1962 Bulova Accutron Spaceview
1962 Bulova Accutron Spaceview
A stainless steel Bulova Accutron Spaceview, time only, battery operated tuning fork watch with an unusual dial that was opened up to reveal the inner workings of the watch. These types of open work, dialless watches were common in watch making in both clocks and wrist watches, and were also known as skeleton pieces, showing the "bones" of the movement. Underneath the original mineral crystal the watch is powered by a 360-Herz tuning fork powered by a one-transistor electronic oscillator, and was the invention of the Bulova engineer Max Hertzel. The standard oscillating rate of a conventional mechanical balance wheel driven watch was approximately 200 times per-second. The new tuning fork mechanism allowed a rate of 360 times which guaranteed an accuracy to just one minute a month.
There are two other very distinguishing features to the Accutron; no conventional winding stem with the setting functions located on the case back itself. Next is the sound that the watch makes as it oscillates at this high frequency. An almost humming noise which is very unique to the tuning fork. The Spaceviews were initially launched in solid 14k gold, and were merely designed for a selling quirk in stores to bring attention to the watch. They proved so popular that they were then integrated into the line in 1962, and were also made in stainless steel, as this example proves. These watches became very popular, leading to an Accutron with a 24-hour dial being used in the capsules of the Gemini program. The Apollo spacecraft was also equipped with Accutron watches. In all, the Bulova Accutron clocks were used on the dashboard of 46 spatial missions. In 1962, the Accutron became the first certified watch for American railroads staff. Seventy-five other railroad companies across the globe also adopted the Accutron technology. In 1963, astronaut Gordon Cooper was the victim of an electric incident in his capsule during a routine mission around the Earth (known as The Faith 7 project). He used the chronometer function of his Accutron to time the restarting of the engines and was able to return to Earth. He praised the Accutron for helping to save his life.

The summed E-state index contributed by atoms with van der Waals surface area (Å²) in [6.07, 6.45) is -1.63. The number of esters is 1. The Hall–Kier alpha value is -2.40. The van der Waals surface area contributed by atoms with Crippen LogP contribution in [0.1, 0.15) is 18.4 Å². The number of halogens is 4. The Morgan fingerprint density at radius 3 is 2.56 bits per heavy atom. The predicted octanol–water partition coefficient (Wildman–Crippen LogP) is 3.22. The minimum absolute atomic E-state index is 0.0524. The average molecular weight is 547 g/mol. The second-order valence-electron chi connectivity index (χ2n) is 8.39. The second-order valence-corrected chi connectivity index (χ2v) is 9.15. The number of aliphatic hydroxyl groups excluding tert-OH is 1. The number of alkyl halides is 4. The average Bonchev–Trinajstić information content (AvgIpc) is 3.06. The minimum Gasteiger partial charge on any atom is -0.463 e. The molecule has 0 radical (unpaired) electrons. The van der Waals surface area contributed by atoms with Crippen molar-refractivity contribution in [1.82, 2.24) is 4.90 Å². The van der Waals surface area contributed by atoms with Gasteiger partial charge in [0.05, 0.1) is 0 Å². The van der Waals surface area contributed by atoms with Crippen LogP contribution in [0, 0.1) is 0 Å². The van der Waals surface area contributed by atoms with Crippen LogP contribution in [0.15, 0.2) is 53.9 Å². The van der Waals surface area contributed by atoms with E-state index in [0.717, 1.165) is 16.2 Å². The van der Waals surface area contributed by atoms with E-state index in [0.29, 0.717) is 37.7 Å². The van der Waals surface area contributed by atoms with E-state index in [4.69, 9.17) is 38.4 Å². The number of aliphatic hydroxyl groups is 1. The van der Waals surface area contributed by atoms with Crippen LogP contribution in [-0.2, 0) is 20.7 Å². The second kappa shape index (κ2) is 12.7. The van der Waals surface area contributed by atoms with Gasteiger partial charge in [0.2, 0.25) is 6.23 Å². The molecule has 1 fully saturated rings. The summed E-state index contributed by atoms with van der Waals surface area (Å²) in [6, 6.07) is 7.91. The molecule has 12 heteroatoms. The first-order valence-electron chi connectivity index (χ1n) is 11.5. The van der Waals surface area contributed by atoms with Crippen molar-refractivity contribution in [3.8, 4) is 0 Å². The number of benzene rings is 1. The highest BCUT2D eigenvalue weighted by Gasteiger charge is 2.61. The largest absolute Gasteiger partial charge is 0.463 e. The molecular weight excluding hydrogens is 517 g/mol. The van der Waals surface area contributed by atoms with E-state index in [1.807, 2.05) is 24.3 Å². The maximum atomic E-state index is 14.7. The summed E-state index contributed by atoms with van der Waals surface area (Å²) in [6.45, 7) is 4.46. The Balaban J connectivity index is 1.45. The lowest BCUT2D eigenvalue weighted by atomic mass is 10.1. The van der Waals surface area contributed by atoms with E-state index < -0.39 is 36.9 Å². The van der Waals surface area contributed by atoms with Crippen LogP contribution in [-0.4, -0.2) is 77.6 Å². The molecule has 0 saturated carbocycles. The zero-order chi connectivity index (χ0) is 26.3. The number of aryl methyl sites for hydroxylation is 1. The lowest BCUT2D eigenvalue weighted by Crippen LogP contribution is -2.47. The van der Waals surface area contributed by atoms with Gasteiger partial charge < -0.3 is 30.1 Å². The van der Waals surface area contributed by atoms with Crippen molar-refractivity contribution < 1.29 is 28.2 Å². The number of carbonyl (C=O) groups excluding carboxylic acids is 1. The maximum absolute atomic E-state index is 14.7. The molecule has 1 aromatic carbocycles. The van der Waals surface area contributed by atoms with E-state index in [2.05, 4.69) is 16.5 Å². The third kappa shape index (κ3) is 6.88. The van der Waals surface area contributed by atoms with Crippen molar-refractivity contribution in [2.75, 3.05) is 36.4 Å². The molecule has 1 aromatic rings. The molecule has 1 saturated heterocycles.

This is a fantastic early example, having been made in 1962. The condition is excellent throughout being presented unpolished, and with the original mineral crystal which features all the printing. All of which looks amazing when a UV light is shone on it, lighting up like a 1970's disco! The watch is also accompanied by a signed Bulova bracelet that is quite unusual for these watches. It can easily be taken off and a woven or leather band can also be worn with the watch, if preferred. There is a small personalization on the back of the watch, stacked with the serial and date code, so it actually looks like part of the reference stamping. This is a great looking piece, sure to catch the eye, and always a pleasure to wear; both to hear the humming, and to see the movement.
This item is final sale.